I know what you mean. I used to just jack it in and start something else. I've done that a lot in the past but its kind of wasteful no? I'll think of something. I think part of the problem is that I haven't got the time I did a month or so ago.

Czar of Midi
Since: Apr 04, 2002

Apr 17, 2008 09:04 pm

JDOD, that is one thing that hits me as well. I'm like dB. I have thousands of riffs and little bits and pieces recorded and never got around to finishing them or arranging them to make a few decent tunes out of the stuff.

I do however find that turning away from the piece and going for a drive and listening to something completely un-related to the music I was writing helps at times to finish a piece that I get stuck on.
Since: Nov 27, 2007

Apr 18, 2008 09:02 am

try writing lyrics and putting them to the music,melody etc.

once you learn that it should go on from there.
especaily if you can record the vox with the music, after you heard it a few times it will become easier to think about what wil fit next.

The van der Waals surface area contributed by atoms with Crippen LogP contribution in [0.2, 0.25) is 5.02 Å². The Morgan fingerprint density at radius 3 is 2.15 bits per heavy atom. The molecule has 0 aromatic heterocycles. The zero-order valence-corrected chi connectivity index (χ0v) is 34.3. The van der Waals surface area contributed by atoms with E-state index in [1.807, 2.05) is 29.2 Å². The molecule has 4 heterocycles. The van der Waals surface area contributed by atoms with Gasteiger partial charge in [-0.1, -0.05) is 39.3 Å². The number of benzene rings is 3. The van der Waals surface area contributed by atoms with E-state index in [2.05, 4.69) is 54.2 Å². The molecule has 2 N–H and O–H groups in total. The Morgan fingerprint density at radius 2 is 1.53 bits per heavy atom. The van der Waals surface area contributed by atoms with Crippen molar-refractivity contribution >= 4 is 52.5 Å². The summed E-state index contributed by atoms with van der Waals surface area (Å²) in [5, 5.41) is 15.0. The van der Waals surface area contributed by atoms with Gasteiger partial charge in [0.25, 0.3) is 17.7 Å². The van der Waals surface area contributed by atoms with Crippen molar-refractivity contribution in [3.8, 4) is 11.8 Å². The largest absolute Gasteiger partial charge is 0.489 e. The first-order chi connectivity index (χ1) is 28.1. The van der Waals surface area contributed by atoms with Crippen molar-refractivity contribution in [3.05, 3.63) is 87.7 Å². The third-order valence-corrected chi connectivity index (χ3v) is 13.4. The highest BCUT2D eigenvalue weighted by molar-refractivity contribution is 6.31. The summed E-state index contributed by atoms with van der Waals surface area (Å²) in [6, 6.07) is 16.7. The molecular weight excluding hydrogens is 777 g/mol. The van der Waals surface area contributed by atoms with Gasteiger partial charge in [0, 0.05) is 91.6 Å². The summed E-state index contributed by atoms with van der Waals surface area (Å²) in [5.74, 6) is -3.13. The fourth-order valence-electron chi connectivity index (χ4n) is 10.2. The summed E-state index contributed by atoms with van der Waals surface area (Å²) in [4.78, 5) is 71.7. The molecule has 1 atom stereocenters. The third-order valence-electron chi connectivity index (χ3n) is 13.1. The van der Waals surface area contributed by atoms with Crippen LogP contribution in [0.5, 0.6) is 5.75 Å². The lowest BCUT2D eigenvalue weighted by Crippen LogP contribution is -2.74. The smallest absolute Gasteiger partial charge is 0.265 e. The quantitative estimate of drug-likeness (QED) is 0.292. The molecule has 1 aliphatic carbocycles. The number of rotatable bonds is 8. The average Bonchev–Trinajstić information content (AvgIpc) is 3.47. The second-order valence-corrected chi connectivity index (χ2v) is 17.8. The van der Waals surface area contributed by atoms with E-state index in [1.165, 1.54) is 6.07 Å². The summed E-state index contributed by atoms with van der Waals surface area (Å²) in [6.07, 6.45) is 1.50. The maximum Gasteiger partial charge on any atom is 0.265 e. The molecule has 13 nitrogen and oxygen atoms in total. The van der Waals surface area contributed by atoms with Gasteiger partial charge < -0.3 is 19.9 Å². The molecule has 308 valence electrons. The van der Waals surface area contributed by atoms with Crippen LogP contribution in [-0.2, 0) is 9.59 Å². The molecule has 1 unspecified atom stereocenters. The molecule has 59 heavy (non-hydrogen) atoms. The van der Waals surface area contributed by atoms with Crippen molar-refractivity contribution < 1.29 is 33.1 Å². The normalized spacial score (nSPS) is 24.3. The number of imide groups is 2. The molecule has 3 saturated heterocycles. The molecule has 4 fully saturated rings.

having lotsa riffs is good but its what ties em in that makes the song, key changes, tempo whatever.
i dont write songs around spunout riffs anymore, i feel it can sometimes back you into a corner.
write the song like a compositon, forget anyone thing in particular and vizualize where you want it to go and feel.

clever key changes with the right tempo or beat change in the right spot is the way i look at things, i make sure i milk the previous progression just enough before pickin the right key change or beat change.
for me i always write with the vox in mind, then it doesnt sound like just whole bunch of guitar bits played with singing over it.
and last but not least, use tie ins as much as pos. with key changes instead of just abrubtly changing from one riff to another, make the whole thing a composition dynamicly start to end, if you dont gotta have cool riffs to do it dont force em in there, use each individual instrument as a cog in your machine to get the point across intead of just guitar.

geez with all that why arent i spaceship superstar? Ha Ha Ha.

what the hell is he goin on about i hear you say?
I dunno really. i dont think i anylized it as much as just now.

Answer:On a good day, lipstick.